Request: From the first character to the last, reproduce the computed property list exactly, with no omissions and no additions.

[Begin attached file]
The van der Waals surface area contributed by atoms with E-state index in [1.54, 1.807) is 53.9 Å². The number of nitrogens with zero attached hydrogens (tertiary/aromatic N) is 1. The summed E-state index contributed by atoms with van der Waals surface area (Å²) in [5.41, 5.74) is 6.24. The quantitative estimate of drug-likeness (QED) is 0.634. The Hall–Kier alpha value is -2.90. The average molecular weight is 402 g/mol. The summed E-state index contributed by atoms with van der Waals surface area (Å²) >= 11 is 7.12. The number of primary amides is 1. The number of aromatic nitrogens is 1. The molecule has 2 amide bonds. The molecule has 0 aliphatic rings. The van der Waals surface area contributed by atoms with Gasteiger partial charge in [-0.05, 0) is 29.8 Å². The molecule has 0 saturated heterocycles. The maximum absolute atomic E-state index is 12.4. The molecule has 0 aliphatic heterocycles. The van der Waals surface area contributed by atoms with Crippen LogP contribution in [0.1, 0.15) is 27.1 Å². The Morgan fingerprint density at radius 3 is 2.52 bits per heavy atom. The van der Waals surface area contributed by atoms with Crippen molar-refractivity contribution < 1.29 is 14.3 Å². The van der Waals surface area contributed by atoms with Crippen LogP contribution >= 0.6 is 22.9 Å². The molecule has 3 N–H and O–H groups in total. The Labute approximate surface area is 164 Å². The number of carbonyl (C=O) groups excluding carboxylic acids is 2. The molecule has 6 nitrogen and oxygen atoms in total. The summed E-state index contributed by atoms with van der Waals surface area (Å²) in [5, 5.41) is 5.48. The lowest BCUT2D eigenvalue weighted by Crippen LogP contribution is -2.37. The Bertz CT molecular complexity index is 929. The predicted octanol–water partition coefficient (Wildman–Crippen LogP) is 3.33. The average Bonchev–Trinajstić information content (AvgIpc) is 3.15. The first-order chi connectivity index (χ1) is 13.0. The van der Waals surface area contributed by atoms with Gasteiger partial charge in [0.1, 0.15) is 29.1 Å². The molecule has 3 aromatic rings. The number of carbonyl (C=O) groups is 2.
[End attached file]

The van der Waals surface area contributed by atoms with E-state index in [1.54, 1.807) is 53.9 Å². The number of nitrogens with zero attached hydrogens (tertiary/aromatic N) is 1. The summed E-state index contributed by atoms with van der Waals surface area (Å²) in [5.41, 5.74) is 6.24. The quantitative estimate of drug-likeness (QED) is 0.634. The Hall–Kier alpha value is -2.90. The average molecular weight is 402 g/mol. The summed E-state index contributed by atoms with van der Waals surface area (Å²) >= 11 is 7.12. The number of primary amides is 1. The number of aromatic nitrogens is 1. The molecule has 2 amide bonds. The molecule has 0 aliphatic rings. The van der Waals surface area contributed by atoms with Gasteiger partial charge in [-0.05, 0) is 29.8 Å². The molecule has 0 saturated heterocycles. The maximum absolute atomic E-state index is 12.4. The molecule has 0 aliphatic heterocycles. The van der Waals surface area contributed by atoms with Crippen LogP contribution in [0.1, 0.15) is 27.1 Å². The Morgan fingerprint density at radius 3 is 2.52 bits per heavy atom. The van der Waals surface area contributed by atoms with Crippen molar-refractivity contribution < 1.29 is 14.3 Å². The van der Waals surface area contributed by atoms with Crippen LogP contribution >= 0.6 is 22.9 Å². The molecule has 3 N–H and O–H groups in total. The Labute approximate surface area is 164 Å². The number of carbonyl (C=O) groups excluding carboxylic acids is 2. The molecule has 6 nitrogen and oxygen atoms in total. The summed E-state index contributed by atoms with van der Waals surface area (Å²) in [5, 5.41) is 5.48. The lowest BCUT2D eigenvalue weighted by Crippen LogP contribution is -2.37. The Bertz CT molecular complexity index is 929. The predicted octanol–water partition coefficient (Wildman–Crippen LogP) is 3.33. The average Bonchev–Trinajstić information content (AvgIpc) is 3.15. The first-order chi connectivity index (χ1) is 13.0. The van der Waals surface area contributed by atoms with Gasteiger partial charge in [0.1, 0.15) is 29.1 Å². The molecule has 3 aromatic rings. The number of carbonyl (C=O) groups is 2.